THE FOUR GIFTS
was not freedom to see Denis that I should have asked for, for he was soon weary of me, nor a quick tongue, for he was afraid of it, nor beauty, for that brought me nothing but trouble, but riches which make life easy both for oneself and others. Ah ! if I only dared to beg this gift from the fairy, I should be wiser than before and know how to choose better.'
' Be satisfied,' said the voice of the old woman, who seemed to be standing unseen at Tephany's elbow. ' If you look in your right-hand pocket when you go home you will find a small box. Rub your eyes with the ointment it contains, and you will see that you yourself contain a priceless treasure.'
Tephany did not in the least understand what she meant, but ,n back to the farm as fast as she could, and began t fumble joyfully in her right-hand pocket. Sure enough, there was the little box with the precious ointment. She was in the act of rubbing her eyes with it when Barbaik Bourhis entered the room. Ever since she had been obliged to leave her work and pass her time, she did not know why, in counting cabbages, everything had gone wrong, and she could not get a labourer to stay with her because of her bad temper. When, therefore, she saw her niece standing quietly before her mirror, Barbaik broke out:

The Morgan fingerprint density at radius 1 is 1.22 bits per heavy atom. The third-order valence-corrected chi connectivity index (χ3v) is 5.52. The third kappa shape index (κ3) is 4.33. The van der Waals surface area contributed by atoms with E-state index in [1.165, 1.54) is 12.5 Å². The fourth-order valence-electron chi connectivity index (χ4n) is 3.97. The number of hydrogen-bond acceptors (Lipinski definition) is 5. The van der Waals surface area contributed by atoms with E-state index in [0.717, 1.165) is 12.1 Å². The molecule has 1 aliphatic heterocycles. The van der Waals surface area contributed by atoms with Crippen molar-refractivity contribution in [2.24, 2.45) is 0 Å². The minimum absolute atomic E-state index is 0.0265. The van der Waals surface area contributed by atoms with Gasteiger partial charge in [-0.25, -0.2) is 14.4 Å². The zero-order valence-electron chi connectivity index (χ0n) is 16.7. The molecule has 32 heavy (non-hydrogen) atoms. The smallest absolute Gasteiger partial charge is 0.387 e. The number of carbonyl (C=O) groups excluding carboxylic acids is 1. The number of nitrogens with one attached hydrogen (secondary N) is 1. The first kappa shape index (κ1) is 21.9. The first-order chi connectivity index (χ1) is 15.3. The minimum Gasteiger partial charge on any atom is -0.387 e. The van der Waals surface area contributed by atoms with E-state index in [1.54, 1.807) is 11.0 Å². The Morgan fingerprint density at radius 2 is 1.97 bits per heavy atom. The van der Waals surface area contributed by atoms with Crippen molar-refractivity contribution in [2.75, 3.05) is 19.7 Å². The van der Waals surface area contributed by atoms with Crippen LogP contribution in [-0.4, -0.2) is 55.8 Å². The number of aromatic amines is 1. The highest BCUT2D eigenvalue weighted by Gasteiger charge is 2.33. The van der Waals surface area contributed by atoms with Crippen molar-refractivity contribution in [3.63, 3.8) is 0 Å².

' So this is what you do when I am out in the fields ! Ah ! it is no wonder if the farm is ruined. Are you not ashamed, girl, to behave so ? '
Tephany tried to stammer some excuse, but her aunt
was half mad with rage, and a box on the ears was her
only answer. At this Tephany, hurt, bewildered and
excited, could control herself no longer, and turning
away burst into tears. But what was her surprise when
she saw that each tear-drop was a round and shining
pearl. Barbaik, who also beheld this marvel, uttered a
cry of astonishment, and threw herself on her knees to-
pick them up from the floor.